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Jeffrey Epstein Dies Of Apparent Suicide While Awaiting Trial On Sex Trafficking Charges

The disgraced financier was found unresponsive in his cell on Saturday morning, August 10, less than 3 since he was put on suicide watch after he discovered with what appeared to be self-inflicted marks on his neck.

Jeffrey Epstein Dies Of Apparent Suicide While Awaiting Trial On Sex Trafficking Charges

Disgraced multimillionaire and accused sex trafficker, Jeffrey Epstein, died by suicide on Saturday according to law enforcement sources. The Federal Bureau of Prisons revealed that he was found unresponsive in his cell at Metropolitan Correctional Center in Lower Manhattan at around 6:30 a.m. ET.

In a news release about his death, the bureau stated that staff at the facility started life-saving measures on Epstein, who was then transported in cardiac arrest at 6:39 a.m. to New York Downtown Hospital, where he was pronounced dead. The jailed financier was 66 years old at the time of his death and was awaiting trial on federal charges accusing him of sexually abusing underage girls.


Law enforcement sources informed ABC News that authorities believe Epstein hanged himself. Meanwhile, speaking to CNN, a federal official stated no foul play is suspected in the high-profile inmate's death. Calling the death "an apparent suicide" the bureau's press release said that the FBI is investigating the incident.

Epstein's death raises a lot of questions as it came just a day after a court unsealed new details of the claims against him and barely three weeks after he was found unresponsive in his cell with what appeared to be self-inflicted marks on his neck. Although he was put on suicide watch following the July 23 incident, he was not on suicide watch at the time of his death.


Epstein was arrested on July 6 in New Jersey, charged with one count of sex trafficking and one count of conspiracy to commit sex trafficking. He pleaded not guilty to the charges which accused him of running a sex trafficking ring of underage girls, some as young as 14 years old.

The financier faced up to 45 years in prison if convicted for the charged. Although he requested to remain under house arrest at his Upper East Side mansion, a judge denied him bail in mid-July and Epstein was due to go to trial at some point in 2020.


With news of his death making headlines over the weekend, Epstein's alleged victims condemned the apparent suicide as a lack of justice for them. 30-year-old Jena-Lisa Jones, who accused the millionaire of sexually abusing her at the age of 14 in Florida, said in a statement, "I am extremely mad and hurt thinking he once again thought he was above us and took the easy way out ... I still can't wrap my head around the fact that's really true. God will have his judgment now."


Another alleged victim of Epstein, Jennifer Araoz, who claimed she was raped by the financier when she was 15, urged authorities to "pursue and prosecute his accomplices and enablers." Now 32-year-old Araoz said, "I am angry Jeffrey Epstein won’t have to face the survivors of his abuse in court. We have to live with the scars of his actions for the rest of our lives, while he will never face the consequences of the crimes he committed the pain and trauma he caused so many people."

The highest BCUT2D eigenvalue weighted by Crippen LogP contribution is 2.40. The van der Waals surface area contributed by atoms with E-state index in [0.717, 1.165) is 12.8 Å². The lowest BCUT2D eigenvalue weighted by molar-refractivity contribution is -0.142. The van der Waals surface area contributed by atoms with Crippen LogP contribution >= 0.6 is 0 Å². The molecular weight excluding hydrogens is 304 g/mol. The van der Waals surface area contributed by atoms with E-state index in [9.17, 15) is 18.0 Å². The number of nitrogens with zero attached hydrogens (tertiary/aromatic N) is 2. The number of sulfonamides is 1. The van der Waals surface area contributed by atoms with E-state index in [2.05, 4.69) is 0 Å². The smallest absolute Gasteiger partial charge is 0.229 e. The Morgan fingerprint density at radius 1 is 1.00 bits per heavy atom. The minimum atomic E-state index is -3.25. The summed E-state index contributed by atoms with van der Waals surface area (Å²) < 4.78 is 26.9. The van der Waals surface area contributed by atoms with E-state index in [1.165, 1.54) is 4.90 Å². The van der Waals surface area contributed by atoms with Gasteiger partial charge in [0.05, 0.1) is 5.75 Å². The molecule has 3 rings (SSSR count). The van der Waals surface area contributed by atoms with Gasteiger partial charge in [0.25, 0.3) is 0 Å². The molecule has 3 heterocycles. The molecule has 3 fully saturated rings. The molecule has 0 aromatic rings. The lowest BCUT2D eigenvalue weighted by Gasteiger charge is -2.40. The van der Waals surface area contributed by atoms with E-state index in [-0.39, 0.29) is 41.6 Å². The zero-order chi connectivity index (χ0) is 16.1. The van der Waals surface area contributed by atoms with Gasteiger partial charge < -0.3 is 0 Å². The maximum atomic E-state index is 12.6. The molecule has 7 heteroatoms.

Meanwhile, Michelle Licata, an alleged Florida victim of the millionaire, said that she did not want anyone to die. "I just wanted him to be held accountable for his actions. Simple as that," said Licata, who was 16 at the time of her alleged abuse.

Epstein's accusers aren't the only ones disappointed by his apparent suicide with US Attorney General William Barr saying that he was "appalled" to learn of the inmate's death in federal custody. He added that the Justice Department's inspector general will look into the circumstances of the death.


"Mr. Epstein's death raises serious questions that must be answered," said Barr in a news release. A source familiar with the case revealed that the Attorney General was livid at the events surrounding the financier's apparent suicide and that he intends to get to the bottom of whatever happened. Manhattan U.S. Attorney Geoffrey S. Berman, whose office was prosecuting Epstein, deemed the incident "disturbing."

In a statement, he said, "We are deeply aware of their potential to present yet another hurdle to giving Epstein's many victims their day in court." Berman added that the "investigation of the conduct charged in the Indictment - which included a conspiracy count - remains ongoing."


In the wake of Epstein's death, several politicians including the likes of Democratic congressman Lois Frankel and Rep. Alexandria Ocasio-Cortez have come forward demanding answers. Frankel, who represents Palm Beach, said the death "does not end the need for justice for his victims or the right of the public to know why a prolific child molester got a slap on the wrist instead of a long prison sentence."


Despite Epstein's death, a lawyer for Courtney Wild, one of the women in Epstein's controversial 2007 plea deal, urged other possible victims of the financier to still come forward with their own allegations. "The victims deserved to see Epstein held accountable, and he owed it to everyone he hurt to accept responsibility for all of the pain he caused. We will continue to represent his victims and will not stop in their pursuit of finality and justice," said Brad Edwards, who represents several alleged victims including Wild.


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